Rep. Brad Schneider (D-Deerfield) hopes a proposed law he introduced in Congress Nov. 21 will help narrow the income gap between the nation’s top earners and those toiling in low paying jobs.
Two weeks and a day after submitting the Learning Education Achieving and Retraining for the Nation Act (LEARN) , Schneider got a firsthand look at how his idea can make a difference when he met Doug Rodriquez of Zion, a welder at Duroweld in Lake Bluff. The bill will provide grants and other incentives to employers who offer on the job training to new workers.
Rodriguez was a carpenter and as the Great Recession slowed the construction industry, his income began to shrink. A year ago he learned about a program combining classroom work with on the job training with Duroweld and the Lake County Workforce Investment Board (LCWIB). He got involved in the program and has a new career.
“I get my 40 hours a week and full benefits,” Rodriquez said. “It’s a great feeling.” He also likes working inside a factory. “It’s controlled weather.” Half his wages during his apprenticeship are reimbursed to Duroweld from LCWIB, according to its director, Jennifer Serino-Stasch.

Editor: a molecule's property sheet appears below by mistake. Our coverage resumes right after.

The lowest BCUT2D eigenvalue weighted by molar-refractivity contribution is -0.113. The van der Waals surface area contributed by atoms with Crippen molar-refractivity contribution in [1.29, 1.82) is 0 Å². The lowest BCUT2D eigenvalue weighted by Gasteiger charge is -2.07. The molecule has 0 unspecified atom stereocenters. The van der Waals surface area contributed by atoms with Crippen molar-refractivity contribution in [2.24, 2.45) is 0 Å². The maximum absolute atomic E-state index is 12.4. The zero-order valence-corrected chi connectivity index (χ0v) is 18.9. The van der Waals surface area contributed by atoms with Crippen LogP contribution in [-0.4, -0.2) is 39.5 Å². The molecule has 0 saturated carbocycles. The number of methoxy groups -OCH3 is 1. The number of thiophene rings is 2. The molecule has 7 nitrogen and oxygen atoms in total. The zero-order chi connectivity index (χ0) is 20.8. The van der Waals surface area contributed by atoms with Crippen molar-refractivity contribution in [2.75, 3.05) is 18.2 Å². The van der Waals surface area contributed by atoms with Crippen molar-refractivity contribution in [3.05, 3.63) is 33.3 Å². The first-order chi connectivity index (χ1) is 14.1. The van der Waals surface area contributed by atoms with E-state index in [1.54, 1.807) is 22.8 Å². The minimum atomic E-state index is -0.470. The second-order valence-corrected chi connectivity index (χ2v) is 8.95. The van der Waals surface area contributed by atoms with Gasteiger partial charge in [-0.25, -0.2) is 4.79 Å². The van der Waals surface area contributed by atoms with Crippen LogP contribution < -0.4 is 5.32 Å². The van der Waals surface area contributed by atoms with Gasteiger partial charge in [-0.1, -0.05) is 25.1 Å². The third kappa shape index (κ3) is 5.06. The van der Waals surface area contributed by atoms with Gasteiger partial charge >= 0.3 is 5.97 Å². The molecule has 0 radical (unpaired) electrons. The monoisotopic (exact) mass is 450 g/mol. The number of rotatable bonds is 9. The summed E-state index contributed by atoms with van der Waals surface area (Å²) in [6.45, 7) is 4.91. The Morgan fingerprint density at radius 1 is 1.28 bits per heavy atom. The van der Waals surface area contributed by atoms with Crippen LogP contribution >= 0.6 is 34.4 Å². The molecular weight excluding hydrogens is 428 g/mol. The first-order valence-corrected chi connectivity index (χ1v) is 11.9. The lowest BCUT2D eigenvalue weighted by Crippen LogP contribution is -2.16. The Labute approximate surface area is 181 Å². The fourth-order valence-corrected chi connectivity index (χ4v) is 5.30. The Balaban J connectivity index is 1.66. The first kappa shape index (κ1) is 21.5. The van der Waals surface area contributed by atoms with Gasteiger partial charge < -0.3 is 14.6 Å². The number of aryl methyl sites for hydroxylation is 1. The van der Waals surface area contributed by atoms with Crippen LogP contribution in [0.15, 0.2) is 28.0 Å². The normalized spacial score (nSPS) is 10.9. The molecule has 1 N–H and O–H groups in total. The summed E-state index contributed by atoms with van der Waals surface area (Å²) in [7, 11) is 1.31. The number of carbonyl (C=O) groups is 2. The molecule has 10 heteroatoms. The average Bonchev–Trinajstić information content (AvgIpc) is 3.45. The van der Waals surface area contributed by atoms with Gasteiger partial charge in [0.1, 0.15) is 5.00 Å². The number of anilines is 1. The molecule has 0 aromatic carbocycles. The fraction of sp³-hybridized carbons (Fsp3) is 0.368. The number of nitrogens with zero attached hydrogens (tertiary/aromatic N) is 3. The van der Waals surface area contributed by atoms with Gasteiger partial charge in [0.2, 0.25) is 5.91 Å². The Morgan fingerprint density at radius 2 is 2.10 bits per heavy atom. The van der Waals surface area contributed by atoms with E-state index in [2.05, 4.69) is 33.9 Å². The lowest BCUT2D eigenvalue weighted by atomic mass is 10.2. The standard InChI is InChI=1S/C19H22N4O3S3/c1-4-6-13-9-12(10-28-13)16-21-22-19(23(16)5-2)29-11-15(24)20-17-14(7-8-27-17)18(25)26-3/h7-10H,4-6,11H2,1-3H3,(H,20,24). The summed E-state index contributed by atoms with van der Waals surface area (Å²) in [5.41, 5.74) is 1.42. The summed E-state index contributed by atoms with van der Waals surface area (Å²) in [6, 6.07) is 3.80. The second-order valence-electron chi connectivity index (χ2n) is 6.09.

Schneider sees programs like this with federal as well as local support as a path to the middle class for people working in low paying jobs. One of the biggest complaints he gets from manufacturers in the 10th Congressional District is they have openings but cannot find people with the necessary skills.
“Without on the job training it would not be possible to find someone who has the skills,” Schneider said. “Between the school (at College of Lake County) and the on the job training people can have a middle class lifestyle.”
While Schneider will not commit to supporting an increase in the minimum wage until he has a bill before him to read, he thinks programs like the LEARN Act will not only help move more people into the middle class, but will eventually help raise wages for the lowest paid workers.
“Since 2008 many of the jobs added (to the economy) have been entry level minimum wage jobs,” Schneider said. “A growing economy will add skilled laborers to the workforce. Then employers like Walmart will be forced to pay higher wages.”
As Schneider has touted his legislation and the effectiveness of public-private partnerships to help train workers for area manufacturing, particularly in small business, Duroweld General Manager Richard Austin has become a believer.
“Without the program it would not be sustainable here,” Austin said of the help he and Rodriquez got from the LCWIB program.